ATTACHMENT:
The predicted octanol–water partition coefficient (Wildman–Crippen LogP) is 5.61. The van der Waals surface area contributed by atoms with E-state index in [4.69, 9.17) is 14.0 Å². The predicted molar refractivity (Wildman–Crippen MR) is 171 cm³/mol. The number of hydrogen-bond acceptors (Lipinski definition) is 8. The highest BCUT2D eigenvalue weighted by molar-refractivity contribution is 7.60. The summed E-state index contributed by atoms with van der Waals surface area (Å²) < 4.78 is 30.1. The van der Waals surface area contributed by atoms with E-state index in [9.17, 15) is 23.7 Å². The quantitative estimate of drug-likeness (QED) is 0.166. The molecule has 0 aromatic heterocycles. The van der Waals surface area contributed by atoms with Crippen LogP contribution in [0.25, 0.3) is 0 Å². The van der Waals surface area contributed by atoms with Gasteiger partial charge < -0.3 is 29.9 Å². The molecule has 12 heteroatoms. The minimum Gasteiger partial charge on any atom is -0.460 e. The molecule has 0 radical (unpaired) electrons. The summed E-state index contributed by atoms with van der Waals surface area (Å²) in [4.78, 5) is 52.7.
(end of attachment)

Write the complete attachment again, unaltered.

The predicted octanol–water partition coefficient (Wildman–Crippen LogP) is 5.61. The van der Waals surface area contributed by atoms with E-state index in [4.69, 9.17) is 14.0 Å². The predicted molar refractivity (Wildman–Crippen MR) is 171 cm³/mol. The number of hydrogen-bond acceptors (Lipinski definition) is 8. The highest BCUT2D eigenvalue weighted by molar-refractivity contribution is 7.60. The summed E-state index contributed by atoms with van der Waals surface area (Å²) < 4.78 is 30.1. The van der Waals surface area contributed by atoms with E-state index in [9.17, 15) is 23.7 Å². The quantitative estimate of drug-likeness (QED) is 0.166. The molecule has 0 aromatic heterocycles. The van der Waals surface area contributed by atoms with Crippen LogP contribution in [0.25, 0.3) is 0 Å². The van der Waals surface area contributed by atoms with Gasteiger partial charge < -0.3 is 29.9 Å². The molecule has 12 heteroatoms. The minimum Gasteiger partial charge on any atom is -0.460 e. The molecule has 0 radical (unpaired) electrons. The summed E-state index contributed by atoms with van der Waals surface area (Å²) in [4.78, 5) is 52.7.